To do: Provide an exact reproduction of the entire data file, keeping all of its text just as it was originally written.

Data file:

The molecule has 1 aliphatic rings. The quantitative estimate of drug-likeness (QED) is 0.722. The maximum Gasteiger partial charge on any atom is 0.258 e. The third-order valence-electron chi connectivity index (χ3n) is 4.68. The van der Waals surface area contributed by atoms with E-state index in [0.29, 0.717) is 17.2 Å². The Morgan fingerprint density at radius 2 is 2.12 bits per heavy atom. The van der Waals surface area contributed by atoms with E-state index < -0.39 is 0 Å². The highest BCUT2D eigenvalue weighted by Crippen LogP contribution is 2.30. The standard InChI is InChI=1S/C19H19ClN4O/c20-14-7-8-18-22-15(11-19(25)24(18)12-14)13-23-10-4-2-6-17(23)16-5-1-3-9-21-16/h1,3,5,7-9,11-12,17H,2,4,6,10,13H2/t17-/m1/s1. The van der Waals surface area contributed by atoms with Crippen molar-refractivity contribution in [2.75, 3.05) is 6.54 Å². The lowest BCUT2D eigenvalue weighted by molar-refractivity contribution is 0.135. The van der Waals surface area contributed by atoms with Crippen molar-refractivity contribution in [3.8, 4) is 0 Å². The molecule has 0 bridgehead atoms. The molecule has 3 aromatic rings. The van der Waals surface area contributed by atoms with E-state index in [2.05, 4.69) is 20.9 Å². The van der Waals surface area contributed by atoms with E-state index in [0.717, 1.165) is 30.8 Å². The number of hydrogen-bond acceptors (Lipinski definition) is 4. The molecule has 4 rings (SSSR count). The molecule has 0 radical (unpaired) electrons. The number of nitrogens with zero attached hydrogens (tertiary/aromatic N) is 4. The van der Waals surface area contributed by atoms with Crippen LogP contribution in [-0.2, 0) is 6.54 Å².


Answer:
The molecule has 1 aliphatic rings. The quantitative estimate of drug-likeness (QED) is 0.722. The maximum Gasteiger partial charge on any atom is 0.258 e. The third-order valence-electron chi connectivity index (χ3n) is 4.68. The van der Waals surface area contributed by atoms with E-state index in [0.29, 0.717) is 17.2 Å². The Morgan fingerprint density at radius 2 is 2.12 bits per heavy atom. The van der Waals surface area contributed by atoms with E-state index < -0.39 is 0 Å². The highest BCUT2D eigenvalue weighted by Crippen LogP contribution is 2.30. The standard InChI is InChI=1S/C19H19ClN4O/c20-14-7-8-18-22-15(11-19(25)24(18)12-14)13-23-10-4-2-6-17(23)16-5-1-3-9-21-16/h1,3,5,7-9,11-12,17H,2,4,6,10,13H2/t17-/m1/s1. The van der Waals surface area contributed by atoms with Crippen molar-refractivity contribution in [2.75, 3.05) is 6.54 Å². The lowest BCUT2D eigenvalue weighted by molar-refractivity contribution is 0.135. The van der Waals surface area contributed by atoms with Crippen molar-refractivity contribution in [3.8, 4) is 0 Å². The molecule has 0 bridgehead atoms. The molecule has 3 aromatic rings. The van der Waals surface area contributed by atoms with E-state index in [2.05, 4.69) is 20.9 Å². The van der Waals surface area contributed by atoms with E-state index in [0.717, 1.165) is 30.8 Å². The number of hydrogen-bond acceptors (Lipinski definition) is 4. The molecule has 4 rings (SSSR count). The molecule has 0 radical (unpaired) electrons. The number of nitrogens with zero attached hydrogens (tertiary/aromatic N) is 4. The van der Waals surface area contributed by atoms with Crippen LogP contribution in [-0.2, 0) is 6.54 Å².